Reuters reports that the high court’s refusal to hear an appeal of the decision in the case of Kobach, et al. v. Election Assistance Commission, et al, had the effect of upholding the ruling handed down last November by the 10th Circuit Court of Appeals.
The Kansas City Star provided the following summary of the facts of the case:
The 10th Circuit Court of Appeals in Denver ruled that Kansas cannot require proof-of-citizenship documents — almost always a birth certificate or passport — from prospective voters who register using a federal voter registration form. The court also said that a federal agency doesn’t have to alter the form to fit Kansas requirements.
Arizona has a similar proof-of-citzenship requirement, and Kobach argued the case on behalf of both states in conjunction with Arizona Secretary of State Ken Bennett.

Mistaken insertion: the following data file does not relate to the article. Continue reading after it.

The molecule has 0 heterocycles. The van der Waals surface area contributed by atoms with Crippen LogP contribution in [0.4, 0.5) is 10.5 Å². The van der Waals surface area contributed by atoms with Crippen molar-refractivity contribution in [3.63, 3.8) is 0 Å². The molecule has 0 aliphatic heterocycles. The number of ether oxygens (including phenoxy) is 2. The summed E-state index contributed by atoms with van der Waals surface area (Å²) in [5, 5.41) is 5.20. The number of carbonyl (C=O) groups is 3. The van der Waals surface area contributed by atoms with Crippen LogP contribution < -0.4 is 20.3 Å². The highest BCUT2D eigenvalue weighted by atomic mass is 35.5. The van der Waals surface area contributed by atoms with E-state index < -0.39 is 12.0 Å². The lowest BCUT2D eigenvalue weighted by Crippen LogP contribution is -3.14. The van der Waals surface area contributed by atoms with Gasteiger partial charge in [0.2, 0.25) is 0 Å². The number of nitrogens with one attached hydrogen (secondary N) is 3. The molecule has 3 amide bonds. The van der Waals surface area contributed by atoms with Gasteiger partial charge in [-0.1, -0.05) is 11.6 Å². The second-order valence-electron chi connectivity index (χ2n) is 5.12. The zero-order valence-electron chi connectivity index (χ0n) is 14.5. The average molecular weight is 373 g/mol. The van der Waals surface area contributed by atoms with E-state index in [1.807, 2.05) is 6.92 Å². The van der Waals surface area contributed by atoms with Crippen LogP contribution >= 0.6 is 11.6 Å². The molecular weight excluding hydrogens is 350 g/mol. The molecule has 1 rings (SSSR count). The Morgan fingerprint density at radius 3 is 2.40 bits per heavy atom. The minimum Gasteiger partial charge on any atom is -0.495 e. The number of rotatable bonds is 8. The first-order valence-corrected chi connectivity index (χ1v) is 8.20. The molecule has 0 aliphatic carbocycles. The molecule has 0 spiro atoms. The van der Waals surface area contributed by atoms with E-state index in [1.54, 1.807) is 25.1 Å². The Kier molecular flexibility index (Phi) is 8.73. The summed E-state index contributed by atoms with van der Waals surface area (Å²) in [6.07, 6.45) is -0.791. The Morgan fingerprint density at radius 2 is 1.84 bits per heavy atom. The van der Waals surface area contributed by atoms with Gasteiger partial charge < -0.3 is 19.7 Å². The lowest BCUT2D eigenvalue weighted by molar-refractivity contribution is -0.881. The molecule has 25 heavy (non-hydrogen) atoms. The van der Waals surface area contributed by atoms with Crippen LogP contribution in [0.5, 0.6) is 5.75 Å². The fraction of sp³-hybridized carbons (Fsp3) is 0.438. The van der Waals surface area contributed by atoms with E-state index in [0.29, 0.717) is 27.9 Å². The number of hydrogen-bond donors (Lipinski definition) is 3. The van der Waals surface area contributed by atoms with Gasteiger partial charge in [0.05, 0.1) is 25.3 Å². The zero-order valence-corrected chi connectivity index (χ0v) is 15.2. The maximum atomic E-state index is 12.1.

In other words, individuals showing up to the polls in Arizona and Kansas can no longer be required to demonstrate proof of U.S. citizenship, opening the ballot box to illegal immigrants.
We're fortunate, though, that under the manner prescribed for presidential election in the Constitution, fraudulently cast votes have an impact only on the outcome of the election in which it is illegally cast, leaving the elections in sister states wholly untainted. This would not be the case under a scheme where the popular vote determines who is chosen to occupy the Oval Office.
On this point, Thomas Jefferson declared, "The elective franchise, if guarded as the ark of our safety, will peaceably dissipate all combinations to subvert a Constitution, dictated by the wisdom, and resting on the will of the people."